Understanding the effects of changes in the various links in the chain during ageing requires computational modelling. An example of a model of oxygen uptake including circulatory interactions was used by Benson et al. [86] to fit experimental data on the dynamic adaptation to exercise. The distribution of energy conversion and temperature regulation during cycling has also been modelled [87]. Such models may be fine-tuned by doing experiments in various age groups, measuring oxygen uptake in the exercise laboratory, muscle oxygenation with near-infrared spectroscopy, muscle perfusion with NMR methods, changes in metabolite levels and fluxes as well as mitochondrial function with NMR spectroscopy.

Similar considerations apply to uptake and transport of nutrients via digestion, uptake across the gut wall, molecular processing in the liver, transport in the blood, uptake and storage in tissue, etc. The microbes in the large intestine play an important role in the processing of food. There are so many species of microorganisms in the gut that detailed in silico modelling of total gut metabolism will be difficult and use of in vitro models of the human gut microbiota provides an alternative [88]. On the other hand, modelling of metabolism in the human gut microbiota has recently been attempted by restricting the model description to five example microorganisms that are representative of the hundreds of species actually found in the gut [89]. Digestive and transport processes which precede intracellular metabolism can be captured in computational models which can be tested and fine-tuned based on experimental data. For brevity, we have restricted ourselves mainly to the discussion of oxygen transport as an example.

4.8. Multiscale homeostasis

Regulatory interactions involving transfer of information and physical transport of molecules and heat take place in the human body at many levels, both inside cells and across large distances between organs. Many complex signalling systems operate between and inside the cells to adapt functioning at the intracellular molecular level to the needs of the body. The function of organelles such as the mitochondria must be coordinated with overall cellular function. The process of ageing is not restricted to just one or a few of these systems. Many intersecting molecular processes play a role (figure 7).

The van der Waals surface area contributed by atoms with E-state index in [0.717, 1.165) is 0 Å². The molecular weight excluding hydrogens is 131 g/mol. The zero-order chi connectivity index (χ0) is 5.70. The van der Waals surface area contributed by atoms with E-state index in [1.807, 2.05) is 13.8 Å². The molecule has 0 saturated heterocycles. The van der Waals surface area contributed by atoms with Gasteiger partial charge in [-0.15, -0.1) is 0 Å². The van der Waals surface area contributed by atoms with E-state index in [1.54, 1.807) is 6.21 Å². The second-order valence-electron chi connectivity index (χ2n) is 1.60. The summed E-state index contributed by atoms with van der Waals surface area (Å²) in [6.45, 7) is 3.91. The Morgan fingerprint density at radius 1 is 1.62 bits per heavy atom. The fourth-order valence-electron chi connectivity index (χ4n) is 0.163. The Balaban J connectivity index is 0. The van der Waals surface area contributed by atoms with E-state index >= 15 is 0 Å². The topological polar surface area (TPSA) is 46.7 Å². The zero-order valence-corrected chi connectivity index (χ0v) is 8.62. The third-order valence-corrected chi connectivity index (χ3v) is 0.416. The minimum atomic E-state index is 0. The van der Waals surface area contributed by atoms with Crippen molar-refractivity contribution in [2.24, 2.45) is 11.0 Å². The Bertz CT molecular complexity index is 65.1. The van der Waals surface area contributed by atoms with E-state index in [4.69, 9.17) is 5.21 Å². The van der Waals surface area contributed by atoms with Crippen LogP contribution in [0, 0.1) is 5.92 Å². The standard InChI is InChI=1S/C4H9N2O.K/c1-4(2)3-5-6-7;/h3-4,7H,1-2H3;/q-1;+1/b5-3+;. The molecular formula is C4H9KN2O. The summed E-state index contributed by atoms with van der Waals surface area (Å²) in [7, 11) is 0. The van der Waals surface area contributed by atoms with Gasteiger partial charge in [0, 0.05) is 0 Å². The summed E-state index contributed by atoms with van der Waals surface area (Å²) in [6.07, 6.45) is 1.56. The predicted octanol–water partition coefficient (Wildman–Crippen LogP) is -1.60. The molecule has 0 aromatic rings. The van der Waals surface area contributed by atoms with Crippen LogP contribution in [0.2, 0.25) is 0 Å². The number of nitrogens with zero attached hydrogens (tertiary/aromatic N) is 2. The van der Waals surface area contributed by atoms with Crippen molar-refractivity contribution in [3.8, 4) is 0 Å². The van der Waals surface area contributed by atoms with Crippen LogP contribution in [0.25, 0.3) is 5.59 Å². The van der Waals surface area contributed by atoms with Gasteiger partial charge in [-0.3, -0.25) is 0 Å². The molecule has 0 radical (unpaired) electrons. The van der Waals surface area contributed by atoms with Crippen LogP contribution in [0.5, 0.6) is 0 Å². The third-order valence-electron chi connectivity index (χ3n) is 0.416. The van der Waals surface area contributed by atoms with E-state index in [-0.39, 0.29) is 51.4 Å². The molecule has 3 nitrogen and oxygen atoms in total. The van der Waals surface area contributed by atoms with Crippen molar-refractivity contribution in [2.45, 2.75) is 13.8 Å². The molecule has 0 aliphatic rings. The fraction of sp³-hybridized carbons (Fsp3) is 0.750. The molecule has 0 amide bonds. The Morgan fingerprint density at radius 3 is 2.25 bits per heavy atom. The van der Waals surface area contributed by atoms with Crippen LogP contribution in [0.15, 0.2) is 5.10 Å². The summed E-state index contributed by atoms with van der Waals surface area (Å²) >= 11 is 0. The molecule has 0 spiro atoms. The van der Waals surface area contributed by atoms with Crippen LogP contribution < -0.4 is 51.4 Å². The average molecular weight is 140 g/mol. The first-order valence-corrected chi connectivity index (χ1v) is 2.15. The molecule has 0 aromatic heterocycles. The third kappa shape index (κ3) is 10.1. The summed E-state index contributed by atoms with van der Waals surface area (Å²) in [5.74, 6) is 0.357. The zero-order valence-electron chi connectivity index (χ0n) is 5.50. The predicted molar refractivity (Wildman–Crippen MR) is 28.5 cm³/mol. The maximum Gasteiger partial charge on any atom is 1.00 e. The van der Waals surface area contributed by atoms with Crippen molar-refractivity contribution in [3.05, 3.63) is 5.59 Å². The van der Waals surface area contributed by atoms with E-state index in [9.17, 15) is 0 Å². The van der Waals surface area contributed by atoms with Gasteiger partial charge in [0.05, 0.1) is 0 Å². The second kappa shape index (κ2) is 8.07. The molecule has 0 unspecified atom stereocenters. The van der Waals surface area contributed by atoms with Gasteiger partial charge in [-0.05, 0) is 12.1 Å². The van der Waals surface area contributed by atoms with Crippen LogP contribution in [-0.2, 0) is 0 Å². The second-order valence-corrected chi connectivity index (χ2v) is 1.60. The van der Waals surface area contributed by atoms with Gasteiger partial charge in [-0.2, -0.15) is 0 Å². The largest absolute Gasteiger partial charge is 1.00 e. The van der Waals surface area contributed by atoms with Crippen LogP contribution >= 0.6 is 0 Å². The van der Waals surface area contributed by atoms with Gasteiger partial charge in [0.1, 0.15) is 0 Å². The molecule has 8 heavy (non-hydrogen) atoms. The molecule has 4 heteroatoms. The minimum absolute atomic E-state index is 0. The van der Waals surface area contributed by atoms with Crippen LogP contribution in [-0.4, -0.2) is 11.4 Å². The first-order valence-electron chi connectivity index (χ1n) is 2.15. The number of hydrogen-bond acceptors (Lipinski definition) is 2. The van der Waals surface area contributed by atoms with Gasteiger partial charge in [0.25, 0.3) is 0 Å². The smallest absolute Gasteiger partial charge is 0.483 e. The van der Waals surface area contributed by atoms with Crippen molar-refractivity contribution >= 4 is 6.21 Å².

Figure 7.
Intracellular molecular processes involved in ageing. Both short-term adaptation of energy metabolism to dynamic cell work (ATP breakdown for muscle contraction, nerve firing, etc.) and long-term adaptation (protein turnover and build-up of protein mass) ...

Nine tentative hallmarks for ageing have been nominated [11], among them loss of proteostasis, deregulated nutrient sensing and mitochondrial dysfunction. Given that no single process seems to dominate the ageing process, the interaction of many slow deterioration processes may determine ageing. Does the body behave, for instance, like a system that becomes 50% weaker if three of its parts each individually become 10% weaker? That would mean as far as damage is concerned, ‘the whole is more than the sum of its parts'. Or do homeostatic mechanisms enhance robustness and prevent that whole body performance becomes equally weak as individual parts until such compensation eventually breaks down? Computational modelling of the interaction among the processes involved in ageing, taking processes at all levels into account, may help to find the answer to such questions. In any case, oxygen transport, nutrient supply and hormonal and neural signalling link the body systems involved in metabolism, endurance and ageing across many scales to determine the ‘milieu intérieur’ in which the intracellular processes of ageing take place. Homeostatic processes above the cell level therefore need to be taken into account in the modelling process. A limitation is that despite the large amount of experimental information, the properties of molecular interactions in the signalling pathways are often not yet completely quantifiable and therefore of limited use for mechanistic and predictive modelling.